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Independent Order of Odd Fellows Patriarchs Militant Member
ca. 1890
Maker not marked
Photograph on paper mounted on card
card: 9-3/4"h x 8"w; photo: 8-3/4"h x 6-3/4"w
Museum Purchase

Sepia-tone photograph of unidentified man in Odd Fellows Patriarchs Militant uniform. The image shows a half-length portrait of a man, facing right, with beard. He wears a chapeau-de-bras and uniform with belt and sash. One Odd Fellows jewel, one IOOF badge (marked souvenir, Centennial) , and one pin are pinned on to his proper left breast. An IOOF ribbon badge (Representative, IOOF Grand Lodge of Iowa) is pinned on his proper right breast . The photograph is mounted on board; across center.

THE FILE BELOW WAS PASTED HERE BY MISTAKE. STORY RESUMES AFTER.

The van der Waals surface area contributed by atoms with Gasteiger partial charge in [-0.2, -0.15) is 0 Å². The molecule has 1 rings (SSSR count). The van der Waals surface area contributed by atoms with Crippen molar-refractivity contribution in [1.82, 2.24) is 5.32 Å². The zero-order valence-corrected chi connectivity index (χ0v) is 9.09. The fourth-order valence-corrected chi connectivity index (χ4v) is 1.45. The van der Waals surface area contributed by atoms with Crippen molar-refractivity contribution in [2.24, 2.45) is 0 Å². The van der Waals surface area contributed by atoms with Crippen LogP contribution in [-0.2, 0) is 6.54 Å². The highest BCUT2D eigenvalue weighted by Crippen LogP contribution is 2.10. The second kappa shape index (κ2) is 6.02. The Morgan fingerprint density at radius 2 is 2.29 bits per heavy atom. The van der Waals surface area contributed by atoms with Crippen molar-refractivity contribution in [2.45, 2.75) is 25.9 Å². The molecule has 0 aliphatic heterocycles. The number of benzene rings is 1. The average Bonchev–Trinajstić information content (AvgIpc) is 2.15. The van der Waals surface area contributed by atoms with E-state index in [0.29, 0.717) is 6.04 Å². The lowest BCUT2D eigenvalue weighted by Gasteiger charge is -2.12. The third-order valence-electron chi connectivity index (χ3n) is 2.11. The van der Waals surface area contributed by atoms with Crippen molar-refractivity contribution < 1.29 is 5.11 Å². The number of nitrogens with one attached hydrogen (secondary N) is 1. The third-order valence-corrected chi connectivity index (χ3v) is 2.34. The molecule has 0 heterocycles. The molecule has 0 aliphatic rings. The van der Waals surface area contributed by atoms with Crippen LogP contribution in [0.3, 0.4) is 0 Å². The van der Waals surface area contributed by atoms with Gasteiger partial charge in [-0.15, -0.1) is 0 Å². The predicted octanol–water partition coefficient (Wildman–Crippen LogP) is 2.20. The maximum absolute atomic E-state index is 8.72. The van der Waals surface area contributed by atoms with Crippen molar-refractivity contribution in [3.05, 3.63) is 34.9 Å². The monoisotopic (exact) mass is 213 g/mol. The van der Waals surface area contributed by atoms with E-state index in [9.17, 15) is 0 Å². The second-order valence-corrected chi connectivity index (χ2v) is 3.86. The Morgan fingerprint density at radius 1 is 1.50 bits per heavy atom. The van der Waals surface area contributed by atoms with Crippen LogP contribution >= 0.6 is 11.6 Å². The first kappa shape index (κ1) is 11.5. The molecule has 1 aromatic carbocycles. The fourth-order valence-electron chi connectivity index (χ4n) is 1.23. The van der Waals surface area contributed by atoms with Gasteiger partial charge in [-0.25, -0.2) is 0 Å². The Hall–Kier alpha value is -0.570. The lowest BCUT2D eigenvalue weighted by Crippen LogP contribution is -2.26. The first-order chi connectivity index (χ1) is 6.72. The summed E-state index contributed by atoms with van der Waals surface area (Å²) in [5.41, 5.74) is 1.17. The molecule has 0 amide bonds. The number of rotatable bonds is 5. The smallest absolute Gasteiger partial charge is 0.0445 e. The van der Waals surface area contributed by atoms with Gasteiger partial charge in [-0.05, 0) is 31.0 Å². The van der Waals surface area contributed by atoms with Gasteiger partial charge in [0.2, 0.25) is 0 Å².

Marchers wearing ribbons on clothing and hats at processions to identify them as members of a group is long-standing tradition. Often printed on silk and pinned to garments, ribbons worn at processions were intended to be used just once or only a handful of times. Event organizers used ribbon badges of different colors and designs to distinguish members of a group and sometimes to signify a wearer’s role—such as a guest at or organizer of a meeting. Ribbon badges also served as souvenirs of special occasions. The Independent Order of Odd Fellows member portrayed in this photograph, dressed in Patriarchs Militant regalia, wears a ribbon that declares his status as a representative of the I.O.O.F. Grand Lodge of Iowa, letting others know his role even if they did not know him personally.